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“The Skin of Our Teeth” Delights and Disturbs Once More”
The Skin of Our Teeth
Directed by Arin Arbus
Theatre for a New Audience
Polonsky Shakespeare Center
262 Ashland Place, Brooklyn
Feb. 14 through March 19
Tickets: $85-95 www.tfana.org or (866) 811-4111
Reviewed by Paulanne Simmons Feb. 26, 2017
HENRY GROSSMAN 2017-10-(82) SKIN OF OUR TEETH-tfana.
Playwright and novelist Thornton Wilder won three Pulitzers. The first, in 1927, was for his novel, “The Bridge of San Luis Rey.” The second, in 1938, was for his play, “Our Town.” The third, in 1942, was for another play, “The Skin of Our Teeth.” Although these works are very different in genre, plot development and style, they all ask similar questions: What is the meaning of life? Why do individuals live and die? Why does our species survive?
“The Skin of Our Teeth,” which is largely allegorical, is the most difficult to understand. The title comes from the biblical Book of Job: "My bone cleaveth to my skin and to my flesh, and I am escaped with the skin of my teeth.” However, the catastrophes in the play are not endured by a single man, but rather all of mankind as exemplified by the Antrobus family, who live in suburban New Jersey at various stages of human existence.
To complicate matters even more, “The Skin of Our Teeth” is performed as a play-within-a-play, with the maid, Sabina, serving as narrator. The actors sometimes step out of their roles. The stage manager informs the audience that several actors have fallen ill and their parts will be taken up by non-actors involved with the theater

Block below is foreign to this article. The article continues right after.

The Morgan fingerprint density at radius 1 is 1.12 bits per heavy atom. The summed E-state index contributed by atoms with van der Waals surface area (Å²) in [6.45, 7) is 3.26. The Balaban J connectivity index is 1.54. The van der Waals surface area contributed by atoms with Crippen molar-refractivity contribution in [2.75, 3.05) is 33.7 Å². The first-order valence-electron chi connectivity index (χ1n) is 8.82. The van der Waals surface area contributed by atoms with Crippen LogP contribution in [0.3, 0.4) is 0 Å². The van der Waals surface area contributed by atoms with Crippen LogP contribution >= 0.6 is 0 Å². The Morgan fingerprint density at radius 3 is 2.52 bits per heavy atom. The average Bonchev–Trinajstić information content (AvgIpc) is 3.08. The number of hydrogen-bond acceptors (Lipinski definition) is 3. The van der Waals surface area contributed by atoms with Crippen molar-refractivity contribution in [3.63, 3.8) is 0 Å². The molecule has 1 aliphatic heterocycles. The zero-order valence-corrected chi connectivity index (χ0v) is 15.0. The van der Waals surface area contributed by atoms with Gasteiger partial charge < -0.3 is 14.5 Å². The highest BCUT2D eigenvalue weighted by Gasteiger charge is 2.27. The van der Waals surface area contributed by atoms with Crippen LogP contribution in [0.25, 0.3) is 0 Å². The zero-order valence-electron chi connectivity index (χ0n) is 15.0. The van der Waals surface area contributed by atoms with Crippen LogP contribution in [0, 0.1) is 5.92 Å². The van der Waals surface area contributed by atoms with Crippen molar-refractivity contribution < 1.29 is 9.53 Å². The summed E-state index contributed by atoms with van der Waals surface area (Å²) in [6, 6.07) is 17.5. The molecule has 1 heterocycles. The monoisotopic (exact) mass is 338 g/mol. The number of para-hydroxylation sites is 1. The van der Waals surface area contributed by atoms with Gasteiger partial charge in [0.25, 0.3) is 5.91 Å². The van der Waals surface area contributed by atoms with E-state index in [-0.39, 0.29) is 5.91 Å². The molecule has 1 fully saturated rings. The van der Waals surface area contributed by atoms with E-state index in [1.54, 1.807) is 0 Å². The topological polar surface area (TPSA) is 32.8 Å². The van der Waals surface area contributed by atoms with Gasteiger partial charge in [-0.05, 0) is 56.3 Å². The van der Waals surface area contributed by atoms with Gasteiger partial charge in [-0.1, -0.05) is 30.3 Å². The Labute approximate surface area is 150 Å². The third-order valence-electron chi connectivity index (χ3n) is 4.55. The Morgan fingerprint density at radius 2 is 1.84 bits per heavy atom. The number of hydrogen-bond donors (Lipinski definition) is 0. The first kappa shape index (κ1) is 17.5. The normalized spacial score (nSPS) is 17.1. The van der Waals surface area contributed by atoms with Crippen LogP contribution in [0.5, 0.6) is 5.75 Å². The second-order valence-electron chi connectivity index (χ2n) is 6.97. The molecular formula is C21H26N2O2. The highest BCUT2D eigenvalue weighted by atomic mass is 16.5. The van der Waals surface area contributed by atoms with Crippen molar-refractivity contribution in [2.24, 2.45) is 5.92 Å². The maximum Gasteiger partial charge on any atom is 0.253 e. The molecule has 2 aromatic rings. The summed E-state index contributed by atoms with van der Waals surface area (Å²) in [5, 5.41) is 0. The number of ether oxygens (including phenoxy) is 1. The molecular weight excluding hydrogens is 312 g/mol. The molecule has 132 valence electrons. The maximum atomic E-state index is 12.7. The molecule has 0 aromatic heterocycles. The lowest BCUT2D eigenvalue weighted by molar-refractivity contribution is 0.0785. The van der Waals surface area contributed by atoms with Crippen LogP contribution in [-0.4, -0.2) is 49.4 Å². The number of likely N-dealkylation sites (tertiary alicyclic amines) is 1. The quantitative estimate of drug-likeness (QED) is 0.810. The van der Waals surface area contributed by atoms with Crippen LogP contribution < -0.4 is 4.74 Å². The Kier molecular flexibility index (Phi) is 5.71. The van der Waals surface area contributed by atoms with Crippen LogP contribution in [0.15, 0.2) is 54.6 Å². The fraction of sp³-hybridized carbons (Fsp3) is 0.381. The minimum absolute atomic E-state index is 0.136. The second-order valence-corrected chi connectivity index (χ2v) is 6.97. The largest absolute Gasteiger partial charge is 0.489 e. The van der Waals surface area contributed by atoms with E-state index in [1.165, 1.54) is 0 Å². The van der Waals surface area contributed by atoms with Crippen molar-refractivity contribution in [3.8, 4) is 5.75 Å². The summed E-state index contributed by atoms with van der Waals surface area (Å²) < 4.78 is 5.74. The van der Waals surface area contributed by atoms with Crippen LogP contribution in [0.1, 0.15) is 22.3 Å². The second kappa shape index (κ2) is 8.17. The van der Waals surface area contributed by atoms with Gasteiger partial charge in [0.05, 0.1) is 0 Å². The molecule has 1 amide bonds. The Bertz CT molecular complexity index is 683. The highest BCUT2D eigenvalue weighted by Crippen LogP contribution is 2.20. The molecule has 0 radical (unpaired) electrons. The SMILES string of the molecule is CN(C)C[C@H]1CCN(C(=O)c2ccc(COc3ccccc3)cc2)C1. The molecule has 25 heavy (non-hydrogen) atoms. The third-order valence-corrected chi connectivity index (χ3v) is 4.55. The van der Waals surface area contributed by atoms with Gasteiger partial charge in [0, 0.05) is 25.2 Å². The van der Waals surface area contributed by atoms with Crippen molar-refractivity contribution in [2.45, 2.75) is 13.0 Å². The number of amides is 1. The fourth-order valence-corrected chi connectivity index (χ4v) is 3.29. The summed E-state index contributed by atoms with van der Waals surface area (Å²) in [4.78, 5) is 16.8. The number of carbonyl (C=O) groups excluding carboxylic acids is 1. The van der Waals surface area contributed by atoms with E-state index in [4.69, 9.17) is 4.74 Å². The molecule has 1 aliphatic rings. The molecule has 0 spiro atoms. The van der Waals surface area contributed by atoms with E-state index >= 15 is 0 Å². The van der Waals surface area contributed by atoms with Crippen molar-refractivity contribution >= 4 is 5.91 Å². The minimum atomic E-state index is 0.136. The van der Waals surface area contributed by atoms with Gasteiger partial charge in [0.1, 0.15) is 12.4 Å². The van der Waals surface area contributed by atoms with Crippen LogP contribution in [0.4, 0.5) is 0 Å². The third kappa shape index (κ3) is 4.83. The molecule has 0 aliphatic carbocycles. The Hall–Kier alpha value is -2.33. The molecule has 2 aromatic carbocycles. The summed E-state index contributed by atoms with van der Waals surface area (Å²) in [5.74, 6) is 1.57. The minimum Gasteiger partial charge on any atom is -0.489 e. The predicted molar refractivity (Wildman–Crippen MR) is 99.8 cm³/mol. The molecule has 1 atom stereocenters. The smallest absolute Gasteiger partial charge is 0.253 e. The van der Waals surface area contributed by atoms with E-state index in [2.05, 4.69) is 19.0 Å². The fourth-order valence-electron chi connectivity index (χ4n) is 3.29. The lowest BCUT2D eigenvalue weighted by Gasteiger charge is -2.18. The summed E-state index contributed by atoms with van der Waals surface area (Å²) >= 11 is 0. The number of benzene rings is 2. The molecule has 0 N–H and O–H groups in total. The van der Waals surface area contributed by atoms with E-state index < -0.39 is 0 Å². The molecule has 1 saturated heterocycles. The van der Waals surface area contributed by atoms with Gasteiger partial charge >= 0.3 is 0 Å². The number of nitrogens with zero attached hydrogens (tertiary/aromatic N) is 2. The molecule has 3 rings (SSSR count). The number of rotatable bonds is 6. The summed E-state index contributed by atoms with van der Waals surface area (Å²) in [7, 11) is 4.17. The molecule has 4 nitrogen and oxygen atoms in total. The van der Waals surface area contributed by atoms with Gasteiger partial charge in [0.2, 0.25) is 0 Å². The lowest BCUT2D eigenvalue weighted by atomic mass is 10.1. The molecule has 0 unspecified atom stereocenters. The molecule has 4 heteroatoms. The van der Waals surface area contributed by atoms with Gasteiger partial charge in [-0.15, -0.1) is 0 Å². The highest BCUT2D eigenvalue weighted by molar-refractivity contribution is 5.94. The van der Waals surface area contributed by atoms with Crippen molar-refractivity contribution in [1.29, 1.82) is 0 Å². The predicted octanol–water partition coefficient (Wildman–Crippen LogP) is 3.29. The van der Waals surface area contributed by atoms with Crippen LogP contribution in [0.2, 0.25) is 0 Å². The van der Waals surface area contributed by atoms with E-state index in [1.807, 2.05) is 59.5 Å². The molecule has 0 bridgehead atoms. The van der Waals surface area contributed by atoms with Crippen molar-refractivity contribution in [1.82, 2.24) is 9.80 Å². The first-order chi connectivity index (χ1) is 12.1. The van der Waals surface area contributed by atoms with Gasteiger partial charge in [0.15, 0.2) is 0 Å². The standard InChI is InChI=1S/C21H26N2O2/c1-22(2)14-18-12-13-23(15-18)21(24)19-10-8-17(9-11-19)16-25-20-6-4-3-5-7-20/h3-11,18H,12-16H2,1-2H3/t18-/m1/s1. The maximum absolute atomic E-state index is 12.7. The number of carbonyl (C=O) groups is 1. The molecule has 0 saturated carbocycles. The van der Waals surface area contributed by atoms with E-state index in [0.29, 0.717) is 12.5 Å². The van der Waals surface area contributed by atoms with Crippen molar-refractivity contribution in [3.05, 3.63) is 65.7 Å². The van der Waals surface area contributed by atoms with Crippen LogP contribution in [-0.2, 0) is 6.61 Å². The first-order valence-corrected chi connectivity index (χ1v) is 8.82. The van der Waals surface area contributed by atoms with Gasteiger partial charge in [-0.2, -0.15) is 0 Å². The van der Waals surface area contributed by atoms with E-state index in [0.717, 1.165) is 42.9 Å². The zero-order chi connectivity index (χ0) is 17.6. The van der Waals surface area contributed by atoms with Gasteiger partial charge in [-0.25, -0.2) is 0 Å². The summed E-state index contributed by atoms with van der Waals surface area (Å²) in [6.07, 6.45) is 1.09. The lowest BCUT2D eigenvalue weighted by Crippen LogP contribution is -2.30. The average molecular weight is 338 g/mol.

Because this comedy-drama breaks so many theater traditions, it leaves the field wide open for directorial interpretations. In Theatre for a New Audience’s current revival, director Arin Arbus takes full creative advantage of the many possibilities.
In fact, what’s most striking about this show is its vaudevillian qualities. There’s César Alvarez’s original music, dance, parades. Considering all the terrible things that are happening in the world (the Ice Age, the Flood, devastating war) and to the family (some time in the past, the Antrobus’s son, Henry, killed his brother; Antrobus is almost tempted into infidelity by Sabina, now a beauty queen; Henry fights in the war against his father), everyone seems determined to have a good time.
The vaudevillian aspects of the show are enhanced by scenic designer Riccardo Hernandez’s collapsible house that rises and falls with the vicissitudes of the Antrobus’s lives, and Cait O’Connor’s outrageous costumes (who wouldn’t fall in love with the adorable Mammoth and Dinosaur?). Special kudos, of course, go to the energetic and feisty cast.
But “The Skin of Our Teeth” is far from pure entertainment.
As Sabina (Mary Wiseman), a combination of Cassandra, the Greek prophetess of doom, and the Hebrew mythological temptress, Lilith, tells the audience, “The whole world is at sixes and sevens, and why this house hasn’t fallen down about our ears long ago is a miracle to me.”
And Mrs. Antrobus (Kecia Lewis) echoes the thoughts of many long-suffering wives when she says, “Reading and writing and counting on your fingers is all very well in their way - but I keep the home going.”
In fact, many of the problems facing the Antrobus family (climate change, war) should be familiar to anyone living in the 21st century. Thornton Wilder completed “The Skin of our Teeth” less than a month after the Japanese attacked Pearl Harbor. At that time, the future of the world did indeed seem to be in question.
In 1942, no one had the luxury of taking the advice Mr. Antrobus (David Rasche) offers in act II: “I give you the watchword for the future: Enjoy Yourselves.” One is tempted to believe Wilder would consider those words equally ironic today.
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